Pork loin with a great herby stuffing

Pork loin and stuffing

Serves 8-10

  • ½ higher-welfare pork loin, preferably the rib end, off the bone

  • 1 small handful fresh rosemary, leaves picked

  • 3 heaped tablespoons fennel seeds

  • sea salt

  • freshly ground black pepper

  • 500 g sourdough or rustic bread

  • 2 red onions, peeled and finely sliced

  • 3 cloves garlic, peeled and finely sliced

  • 1 small handful fresh sage leaves, ripped up

  • 1 handful pine nuts

  • extra virgin olive oil

  • 4 tablespoons balsamic vinegar

Preheat your oven to 200ºC/400ºF/gas 6.



Place your pork loin in front of you and score across the skin with a sharp knife, or a Stanley knife, about 1cm/½ inch deep and about 1cm/½ inch apart. Pound up the rosemary and fennel seeds with a tablespoon of salt – bash the mixture up until really fine and then rub it into all the score marks on the pork. Remove the crusts from the bread and slice it up. I like to toast the bread in a toaster or on a griddle until lightly golden, as this gives the stuffing a really fantastic smoky flavour.



While the bread is toasting, slowly fry the onions, garlic, sage and pine nuts in a little olive oil for 10 minutes until the onions are sweet and soft. Season with salt and pepper, add the balsamic vinegar and put the mixture in a bowl. Rip your bread into pieces and add to the bowl. Squash everything together, really squeezing the onions into the bread. Have a taste – it may need a little more seasoning. Put to one side and allow to cool.



Insert your knife into the eye meat of the pork loin and make a cavity for your stuffing. Pack in the stuffing, then roll the pork over and tie it with a few pieces of string. Place the pork on a roasting tray and cook in the preheated oven for just over an hour until crisp and golden.

Nutritional Information

Pork loin with a great herby stuffing

Pork, sage, onion and chestnuts – a great combo

More Pork recipes ->
0 foodies cooked this
Freshly minced pork makes the best stuffing ever and really gives your roast dinner some oomph
Serves 8-10
1h 30m
Not too tricky
Method

This recipe for pork is great. You can serve it as a conventional roast, or let it cool and either serve it as part of a buffet, or in sandwiches as they do in Italy. On my first trip there we stopped at a caravan by the side of the road where we had lovely big porchetta (pork sandwiches) filled with salad leaves, mustard and some very bready salsa verde. If you're feeling adventurous then try out this recipe using a whole suckling pig. It's one of the most special things you can cook – great for weddings and parties. Good butchers will normally be able to get hold of a suckling pig if you order in advance. If you do decide to use a suckling pig, then double the stuffing recipe, stuff the cavity, secure it and allow it a couple of extra hours to cook. It will be ready when the leg and shoulder meat falls off the bone.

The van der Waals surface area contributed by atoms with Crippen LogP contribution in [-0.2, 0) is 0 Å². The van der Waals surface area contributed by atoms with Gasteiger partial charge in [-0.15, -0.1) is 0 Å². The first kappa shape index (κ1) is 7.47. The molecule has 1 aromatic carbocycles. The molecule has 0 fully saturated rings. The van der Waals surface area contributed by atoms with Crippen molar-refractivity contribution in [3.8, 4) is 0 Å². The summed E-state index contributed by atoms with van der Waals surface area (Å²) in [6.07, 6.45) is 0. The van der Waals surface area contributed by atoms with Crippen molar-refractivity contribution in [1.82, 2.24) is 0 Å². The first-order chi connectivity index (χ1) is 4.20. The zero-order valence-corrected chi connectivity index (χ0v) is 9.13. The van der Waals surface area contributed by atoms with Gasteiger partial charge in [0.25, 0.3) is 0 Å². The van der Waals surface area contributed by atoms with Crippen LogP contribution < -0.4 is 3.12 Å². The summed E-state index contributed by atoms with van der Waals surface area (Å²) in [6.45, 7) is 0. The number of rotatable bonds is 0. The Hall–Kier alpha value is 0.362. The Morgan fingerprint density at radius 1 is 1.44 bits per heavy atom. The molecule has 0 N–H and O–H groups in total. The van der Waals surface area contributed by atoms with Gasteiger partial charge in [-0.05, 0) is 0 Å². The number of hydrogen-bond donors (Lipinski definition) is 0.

Preheat your oven to 200ºC/400ºF/gas 6.

Place your pork loin in front of you and score across the skin with a sharp knife, or a Stanley knife, about 1cm/½ inch deep and about 1cm/½ inch apart. Pound up the rosemary and fennel seeds with a tablespoon of salt – bash the mixture up until really fine and then rub it into all the score marks on the pork. Remove the crusts from the bread and slice it up. I like to toast the bread in a toaster or on a griddle until lightly golden, as this gives the stuffing a really fantastic smoky flavour.

While the bread is toasting, slowly fry the onions, garlic, sage and pine nuts in a little olive oil for 10 minutes until the onions are sweet and soft. Season with salt and pepper, add the balsamic vinegar and put the mixture in a bowl. Rip your bread into pieces and add to the bowl. Squash everything together, really squeezing the onions into the bread. Have a taste – it may need a little more seasoning. Put to one side and allow to cool.